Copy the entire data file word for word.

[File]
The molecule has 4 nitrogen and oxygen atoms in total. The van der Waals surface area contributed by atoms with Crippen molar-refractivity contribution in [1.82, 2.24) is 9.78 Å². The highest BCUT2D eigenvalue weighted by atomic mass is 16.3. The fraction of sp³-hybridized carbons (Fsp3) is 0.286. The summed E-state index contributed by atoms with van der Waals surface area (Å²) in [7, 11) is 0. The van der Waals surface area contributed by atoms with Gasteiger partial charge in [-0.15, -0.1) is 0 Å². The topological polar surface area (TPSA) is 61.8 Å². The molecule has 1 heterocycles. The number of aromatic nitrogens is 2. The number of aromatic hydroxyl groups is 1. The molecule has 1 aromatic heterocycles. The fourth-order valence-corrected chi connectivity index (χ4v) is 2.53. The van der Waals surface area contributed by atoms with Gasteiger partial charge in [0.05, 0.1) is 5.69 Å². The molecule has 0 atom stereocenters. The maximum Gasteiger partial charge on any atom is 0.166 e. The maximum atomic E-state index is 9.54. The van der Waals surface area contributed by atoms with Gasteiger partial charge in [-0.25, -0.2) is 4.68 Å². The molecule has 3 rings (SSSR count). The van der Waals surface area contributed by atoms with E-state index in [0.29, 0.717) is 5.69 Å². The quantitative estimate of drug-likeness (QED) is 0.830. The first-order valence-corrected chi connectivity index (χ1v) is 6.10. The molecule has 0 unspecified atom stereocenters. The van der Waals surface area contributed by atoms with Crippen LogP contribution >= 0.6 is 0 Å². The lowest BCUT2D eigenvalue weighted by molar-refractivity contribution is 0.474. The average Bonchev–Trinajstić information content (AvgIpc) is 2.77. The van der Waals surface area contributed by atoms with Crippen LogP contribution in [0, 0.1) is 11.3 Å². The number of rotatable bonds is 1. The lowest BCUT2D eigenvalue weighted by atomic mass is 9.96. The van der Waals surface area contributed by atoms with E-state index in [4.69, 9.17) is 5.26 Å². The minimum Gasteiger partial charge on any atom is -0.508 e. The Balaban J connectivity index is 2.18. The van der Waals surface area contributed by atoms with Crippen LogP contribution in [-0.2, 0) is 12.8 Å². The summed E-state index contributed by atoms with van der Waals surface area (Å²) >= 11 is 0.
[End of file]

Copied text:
The molecule has 4 nitrogen and oxygen atoms in total. The van der Waals surface area contributed by atoms with Crippen molar-refractivity contribution in [1.82, 2.24) is 9.78 Å². The highest BCUT2D eigenvalue weighted by atomic mass is 16.3. The fraction of sp³-hybridized carbons (Fsp3) is 0.286. The summed E-state index contributed by atoms with van der Waals surface area (Å²) in [7, 11) is 0. The van der Waals surface area contributed by atoms with Gasteiger partial charge in [-0.15, -0.1) is 0 Å². The topological polar surface area (TPSA) is 61.8 Å². The molecule has 1 heterocycles. The number of aromatic nitrogens is 2. The number of aromatic hydroxyl groups is 1. The molecule has 1 aromatic heterocycles. The fourth-order valence-corrected chi connectivity index (χ4v) is 2.53. The van der Waals surface area contributed by atoms with Gasteiger partial charge in [0.05, 0.1) is 5.69 Å². The molecule has 0 atom stereocenters. The maximum Gasteiger partial charge on any atom is 0.166 e. The maximum atomic E-state index is 9.54. The van der Waals surface area contributed by atoms with Gasteiger partial charge in [-0.25, -0.2) is 4.68 Å². The molecule has 3 rings (SSSR count). The van der Waals surface area contributed by atoms with E-state index in [0.29, 0.717) is 5.69 Å². The quantitative estimate of drug-likeness (QED) is 0.830. The first-order valence-corrected chi connectivity index (χ1v) is 6.10. The molecule has 0 unspecified atom stereocenters. The van der Waals surface area contributed by atoms with Crippen LogP contribution >= 0.6 is 0 Å². The lowest BCUT2D eigenvalue weighted by molar-refractivity contribution is 0.474. The average Bonchev–Trinajstić information content (AvgIpc) is 2.77. The van der Waals surface area contributed by atoms with Crippen LogP contribution in [0, 0.1) is 11.3 Å². The number of rotatable bonds is 1. The lowest BCUT2D eigenvalue weighted by atomic mass is 9.96. The van der Waals surface area contributed by atoms with E-state index in [4.69, 9.17) is 5.26 Å². The minimum Gasteiger partial charge on any atom is -0.508 e. The Balaban J connectivity index is 2.18. The van der Waals surface area contributed by atoms with Crippen LogP contribution in [-0.2, 0) is 12.8 Å². The summed E-state index contributed by atoms with van der Waals surface area (Å²) >= 11 is 0.